A man found guilty of planning a terrorist attack in London, U.K. was sentenced to life imprisonment on July 9.
Mohiussunnath Chowdhury, 29, of Luton, who unwittingly told undercover officers of his plans to launch a terrorist attack, must serve a minimum of 25 years in jail for preparation of acts of terrorism.
He also received sentences of three years’ and seven years’ imprisonment respectively, to run concurrently, for dissemination of a terrorist publication – in relation to a violent terrorist propaganda video he sent the undercover officers – and possession of information useful to terrorism, for having a guide to carrying out terror attacks on his phone.
Following sentencing, Commander Richard Smith, head of the Metropolitan Police’s (Met) Counter Terrorism Command, said: “Mohiussunnath Chowdhury posed a very real threat to the lives of innocent people. The investigation team arrested him after gathering enough hard evidence to prove what he was planning to a jury, but before he could cause actual harm. Thanks to Counter Terrorism Police and our partner agencies, Chowdhury is now in prison, rather than seeing his terrorist attack plan through.
“As the lockdown restrictions ease and more public spaces reopen, we need everyone to play their part in keeping London safe, so I urge anyone who sees something suspicious to report it to the police.”
Mohiussunnath Chowdhury’s sister, 25-year-old Sneha Chowdhury, also of Luton, who kept her brother’s plans secret, will be sentenced for failing to disclose information regarding terrorist activity on a date yet to be set.
The pair were convicted on February 10, following a six-and-a-half-month counter terrorism investigation.
During the trial, Woolwich Crown Court heard how Mohiussunnath Chowdhury confided his aspirations to men he thought were his friends, but who were in fact brave covert officers deployed as part of a Met Counter Terrorism Command investigation into his activities.
He was also recorded at home telling his sister that he was “doing another attack”, and asking her for help to practice stabbing people – alarming information which Sneha Chowdhury did not report to police.
The Met’s Counter Terrorism Command launched an investigation – supported by the U.K. security service and Eastern Region Special Operations Unit – into Mohiussunnath Chowdhury’s activities after he began posting disturbing messages online, within days of his acquittal in relation to a separate charge of attack planning.
Counter terrorism detectives identified that soon after being released from remand in December 2018, following his acquittal, Mohiussunnath Chowdhury began posting messages online that demonstrated his extremist mind-set. By the end of January 2019, he had bought a replica gun, which suggested to police that he could be planning a terrorist attack.
Undercover officers were deployed to befriend Mohiussunnath Chowdhury, so they could find out what he was planning and determine how serious his intent was.
An unsuspecting Mohiussunnath Chowdhury not only confessed to officers that he was considering targeting crowded central London tourist attractions and the Pride in London event, but even sought advice on obtaining a real gun from a covert officer using the name ‘Mikael’.
He thought Mikael shared his aspirations to murder innocent people and told the officer that, contrary to his claims of innocence in his previous trial, he had in fact intended to kill soldiers but succeeded in “deceiving” the jury who found him not guilty.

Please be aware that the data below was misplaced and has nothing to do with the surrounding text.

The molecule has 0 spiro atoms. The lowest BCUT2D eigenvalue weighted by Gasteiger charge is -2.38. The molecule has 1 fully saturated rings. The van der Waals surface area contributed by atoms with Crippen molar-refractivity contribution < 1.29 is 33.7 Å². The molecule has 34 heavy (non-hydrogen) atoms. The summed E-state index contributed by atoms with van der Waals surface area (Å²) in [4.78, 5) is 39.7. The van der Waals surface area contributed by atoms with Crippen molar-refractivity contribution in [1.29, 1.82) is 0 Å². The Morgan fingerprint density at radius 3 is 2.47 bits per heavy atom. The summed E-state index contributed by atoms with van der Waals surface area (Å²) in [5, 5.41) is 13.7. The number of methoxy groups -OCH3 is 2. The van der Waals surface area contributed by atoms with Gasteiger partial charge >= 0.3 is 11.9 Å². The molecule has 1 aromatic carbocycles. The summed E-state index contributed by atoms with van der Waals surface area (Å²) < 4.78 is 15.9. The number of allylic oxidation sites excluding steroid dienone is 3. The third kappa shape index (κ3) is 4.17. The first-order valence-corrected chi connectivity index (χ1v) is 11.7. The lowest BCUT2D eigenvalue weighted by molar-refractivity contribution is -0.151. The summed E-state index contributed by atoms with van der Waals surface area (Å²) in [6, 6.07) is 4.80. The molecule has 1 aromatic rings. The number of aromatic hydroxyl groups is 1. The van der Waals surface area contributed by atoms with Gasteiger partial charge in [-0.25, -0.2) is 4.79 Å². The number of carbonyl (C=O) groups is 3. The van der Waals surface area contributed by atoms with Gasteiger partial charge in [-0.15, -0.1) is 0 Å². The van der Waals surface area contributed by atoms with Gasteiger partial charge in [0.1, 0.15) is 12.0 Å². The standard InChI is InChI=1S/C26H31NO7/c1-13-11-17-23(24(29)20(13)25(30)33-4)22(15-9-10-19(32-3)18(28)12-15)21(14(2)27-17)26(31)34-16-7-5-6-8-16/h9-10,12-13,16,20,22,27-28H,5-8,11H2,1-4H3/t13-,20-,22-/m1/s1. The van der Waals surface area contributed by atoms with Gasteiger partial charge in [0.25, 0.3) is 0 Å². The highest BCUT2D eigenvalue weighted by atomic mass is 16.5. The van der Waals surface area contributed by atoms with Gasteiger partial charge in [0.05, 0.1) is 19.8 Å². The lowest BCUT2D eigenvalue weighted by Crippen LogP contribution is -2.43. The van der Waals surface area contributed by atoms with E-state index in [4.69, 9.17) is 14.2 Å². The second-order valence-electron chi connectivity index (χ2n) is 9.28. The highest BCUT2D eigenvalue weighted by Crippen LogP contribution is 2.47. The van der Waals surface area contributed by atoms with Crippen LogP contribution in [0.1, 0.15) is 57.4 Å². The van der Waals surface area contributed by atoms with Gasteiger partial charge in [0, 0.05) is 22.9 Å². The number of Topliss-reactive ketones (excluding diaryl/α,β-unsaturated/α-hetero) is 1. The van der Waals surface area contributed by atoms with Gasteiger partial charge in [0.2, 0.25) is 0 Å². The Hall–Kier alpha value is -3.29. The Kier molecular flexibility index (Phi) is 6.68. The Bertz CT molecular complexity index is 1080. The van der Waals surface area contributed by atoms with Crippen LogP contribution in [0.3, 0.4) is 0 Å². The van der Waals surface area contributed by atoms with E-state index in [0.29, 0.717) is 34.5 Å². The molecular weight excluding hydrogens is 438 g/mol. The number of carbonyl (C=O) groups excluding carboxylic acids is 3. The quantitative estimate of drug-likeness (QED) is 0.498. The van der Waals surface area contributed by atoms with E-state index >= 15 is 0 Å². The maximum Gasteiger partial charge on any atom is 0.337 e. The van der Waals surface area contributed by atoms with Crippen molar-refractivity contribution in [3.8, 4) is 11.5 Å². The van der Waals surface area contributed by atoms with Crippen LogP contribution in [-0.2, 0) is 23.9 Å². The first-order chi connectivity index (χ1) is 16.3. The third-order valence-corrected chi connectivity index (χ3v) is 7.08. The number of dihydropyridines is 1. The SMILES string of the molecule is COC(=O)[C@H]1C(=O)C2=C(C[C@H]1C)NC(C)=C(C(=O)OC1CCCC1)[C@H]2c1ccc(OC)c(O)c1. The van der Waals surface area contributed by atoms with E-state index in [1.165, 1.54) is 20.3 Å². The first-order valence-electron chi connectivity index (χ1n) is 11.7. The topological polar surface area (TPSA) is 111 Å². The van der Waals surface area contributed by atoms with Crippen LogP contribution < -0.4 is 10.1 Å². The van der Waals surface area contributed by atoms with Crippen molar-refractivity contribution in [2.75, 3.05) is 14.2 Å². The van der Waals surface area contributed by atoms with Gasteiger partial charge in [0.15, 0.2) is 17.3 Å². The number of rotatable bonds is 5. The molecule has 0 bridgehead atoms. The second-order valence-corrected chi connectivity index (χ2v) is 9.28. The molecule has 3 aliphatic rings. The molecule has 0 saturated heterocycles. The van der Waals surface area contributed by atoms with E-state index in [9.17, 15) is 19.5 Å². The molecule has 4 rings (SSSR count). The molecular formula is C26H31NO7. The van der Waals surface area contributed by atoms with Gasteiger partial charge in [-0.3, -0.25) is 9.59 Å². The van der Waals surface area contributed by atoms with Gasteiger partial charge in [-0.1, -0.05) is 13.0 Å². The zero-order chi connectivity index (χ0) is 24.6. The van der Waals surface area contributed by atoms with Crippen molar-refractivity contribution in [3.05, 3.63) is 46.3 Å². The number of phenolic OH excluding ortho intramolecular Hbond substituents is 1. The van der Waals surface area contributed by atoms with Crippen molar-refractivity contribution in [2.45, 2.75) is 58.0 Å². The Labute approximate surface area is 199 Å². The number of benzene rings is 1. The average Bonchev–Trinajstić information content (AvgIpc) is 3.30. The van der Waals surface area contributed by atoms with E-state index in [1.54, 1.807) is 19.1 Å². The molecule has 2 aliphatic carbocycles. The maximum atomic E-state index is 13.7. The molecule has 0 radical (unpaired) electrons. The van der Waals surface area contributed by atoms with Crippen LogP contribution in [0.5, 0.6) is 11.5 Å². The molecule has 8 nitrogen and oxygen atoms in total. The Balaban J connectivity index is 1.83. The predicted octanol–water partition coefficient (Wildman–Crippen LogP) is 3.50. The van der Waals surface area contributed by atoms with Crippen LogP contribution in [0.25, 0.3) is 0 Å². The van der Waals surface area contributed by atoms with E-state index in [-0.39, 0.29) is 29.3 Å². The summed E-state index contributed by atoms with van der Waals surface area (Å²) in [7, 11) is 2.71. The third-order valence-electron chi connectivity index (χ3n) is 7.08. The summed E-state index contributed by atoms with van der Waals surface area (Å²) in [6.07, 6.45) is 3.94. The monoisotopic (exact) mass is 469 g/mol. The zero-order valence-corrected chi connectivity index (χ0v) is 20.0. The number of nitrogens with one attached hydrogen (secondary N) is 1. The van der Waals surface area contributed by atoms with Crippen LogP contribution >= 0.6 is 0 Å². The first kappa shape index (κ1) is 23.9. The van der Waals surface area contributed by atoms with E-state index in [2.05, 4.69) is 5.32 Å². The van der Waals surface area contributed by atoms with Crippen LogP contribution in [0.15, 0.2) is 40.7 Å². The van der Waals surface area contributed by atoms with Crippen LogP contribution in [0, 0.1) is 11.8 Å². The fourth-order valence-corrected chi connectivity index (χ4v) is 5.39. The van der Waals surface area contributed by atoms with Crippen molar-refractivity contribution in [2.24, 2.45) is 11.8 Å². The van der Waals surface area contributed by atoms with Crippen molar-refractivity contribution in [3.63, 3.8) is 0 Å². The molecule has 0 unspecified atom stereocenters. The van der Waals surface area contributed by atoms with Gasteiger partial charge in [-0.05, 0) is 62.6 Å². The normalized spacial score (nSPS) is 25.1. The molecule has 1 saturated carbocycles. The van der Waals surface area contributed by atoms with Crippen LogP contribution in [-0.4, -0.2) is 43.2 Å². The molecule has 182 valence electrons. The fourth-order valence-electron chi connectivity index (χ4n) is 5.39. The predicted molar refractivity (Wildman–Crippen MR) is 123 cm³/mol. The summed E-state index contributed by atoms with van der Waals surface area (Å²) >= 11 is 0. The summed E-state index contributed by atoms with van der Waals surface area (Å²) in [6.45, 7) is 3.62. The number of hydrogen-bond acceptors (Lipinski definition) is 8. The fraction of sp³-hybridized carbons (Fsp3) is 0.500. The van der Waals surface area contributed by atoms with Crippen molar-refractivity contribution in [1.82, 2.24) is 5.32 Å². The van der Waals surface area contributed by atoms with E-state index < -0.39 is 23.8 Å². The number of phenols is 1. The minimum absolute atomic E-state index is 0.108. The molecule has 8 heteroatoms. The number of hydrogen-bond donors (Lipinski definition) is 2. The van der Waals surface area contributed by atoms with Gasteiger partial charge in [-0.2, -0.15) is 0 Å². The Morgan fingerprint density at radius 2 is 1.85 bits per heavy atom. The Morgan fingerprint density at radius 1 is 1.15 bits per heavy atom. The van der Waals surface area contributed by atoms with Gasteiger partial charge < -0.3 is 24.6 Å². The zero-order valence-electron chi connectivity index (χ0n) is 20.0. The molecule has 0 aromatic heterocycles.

He also told them of a dream he had, that he and a prison inmate carried out an attack on an open-top bus, which police believe was in fact something Chowdhury was planning to do.
Having gathered a wealth of evidence that proved the Chowdhurys’ guilt, detectives arrested the siblings together on July 3, 2019, days before Pride in London.
Detectives witnessed a stark change in Mohiussunnath Chowdhury’s demeanour over the course of his time in police custody. In initial police interviews he was open and talkative with detectives. Police believe he thought he was keeping them distracted while ‘Mikael’ went ahead with an attack.
Days later, when police revealed his ‘friend’ was in fact an undercover officer, he became visibly withdrawn and refused to engage with detectives, answering “no comment” to their questions.
Mohiussunnath Chowdhury was subsequently charged with preparation of acts of terrorism. He was also charged with dissemination of a terrorist publication, in relation to a violent terrorist propaganda video he sent the undercover officers, and possession of information useful to terrorism, for having a guide to carrying out terror attacks on his phone. He was found guilty of all these offenses.
Sneha Chowdhury was found guilty of one count of failing to disclose information regarding terrorist activity. She was found not guilty of another count of failing to disclose information regarding terrorist activity.
Following the sentencing, Detective Superintendent Andy Waldie, head of Counter Terrorism Policing for the Eastern Region Special Operations Unit, said: “We’re really pleased with the sentencing today. Thanks to the hard work of counter terrorism officers in both the Metropolitan Police and the eastern region, a dangerous individual has been prevented from causing significant harm to innocent members of the public.
“We will not tolerate those who seek to cause harm in our communities, and we will continue working with our partners and the counter terrorism network to target, arrest, and disrupt anyone involved in terrorist related activity across the eastern region.
“Communities play a crucial role in defeating terrorism and this case shows how important it is that we all remain vigilant to signs of suspicious behaviour and report concerns immediately to police.”